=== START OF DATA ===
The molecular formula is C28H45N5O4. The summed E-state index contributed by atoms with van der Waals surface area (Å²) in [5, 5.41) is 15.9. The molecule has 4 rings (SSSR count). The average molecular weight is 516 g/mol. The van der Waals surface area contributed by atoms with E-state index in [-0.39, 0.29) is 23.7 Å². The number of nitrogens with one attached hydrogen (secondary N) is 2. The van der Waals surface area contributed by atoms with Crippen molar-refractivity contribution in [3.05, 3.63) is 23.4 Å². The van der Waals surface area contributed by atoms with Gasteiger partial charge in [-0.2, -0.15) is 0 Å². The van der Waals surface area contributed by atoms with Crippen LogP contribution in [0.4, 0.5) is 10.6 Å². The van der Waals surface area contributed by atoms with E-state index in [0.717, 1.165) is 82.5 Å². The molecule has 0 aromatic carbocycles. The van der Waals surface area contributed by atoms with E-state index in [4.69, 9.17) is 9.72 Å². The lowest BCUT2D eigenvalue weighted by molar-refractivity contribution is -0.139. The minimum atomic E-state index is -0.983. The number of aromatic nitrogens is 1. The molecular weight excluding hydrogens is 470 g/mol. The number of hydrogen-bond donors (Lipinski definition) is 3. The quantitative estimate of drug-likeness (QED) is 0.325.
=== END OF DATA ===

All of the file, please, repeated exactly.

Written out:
The molecular formula is C28H45N5O4. The summed E-state index contributed by atoms with van der Waals surface area (Å²) in [5, 5.41) is 15.9. The molecule has 4 rings (SSSR count). The average molecular weight is 516 g/mol. The van der Waals surface area contributed by atoms with E-state index in [-0.39, 0.29) is 23.7 Å². The number of nitrogens with one attached hydrogen (secondary N) is 2. The van der Waals surface area contributed by atoms with Crippen molar-refractivity contribution in [3.05, 3.63) is 23.4 Å². The van der Waals surface area contributed by atoms with Gasteiger partial charge in [-0.2, -0.15) is 0 Å². The van der Waals surface area contributed by atoms with Crippen LogP contribution in [0.4, 0.5) is 10.6 Å². The van der Waals surface area contributed by atoms with E-state index in [0.717, 1.165) is 82.5 Å². The molecule has 0 aromatic carbocycles. The van der Waals surface area contributed by atoms with E-state index in [4.69, 9.17) is 9.72 Å². The lowest BCUT2D eigenvalue weighted by molar-refractivity contribution is -0.139. The minimum atomic E-state index is -0.983. The number of aromatic nitrogens is 1. The molecular weight excluding hydrogens is 470 g/mol. The number of hydrogen-bond donors (Lipinski definition) is 3. The quantitative estimate of drug-likeness (QED) is 0.325.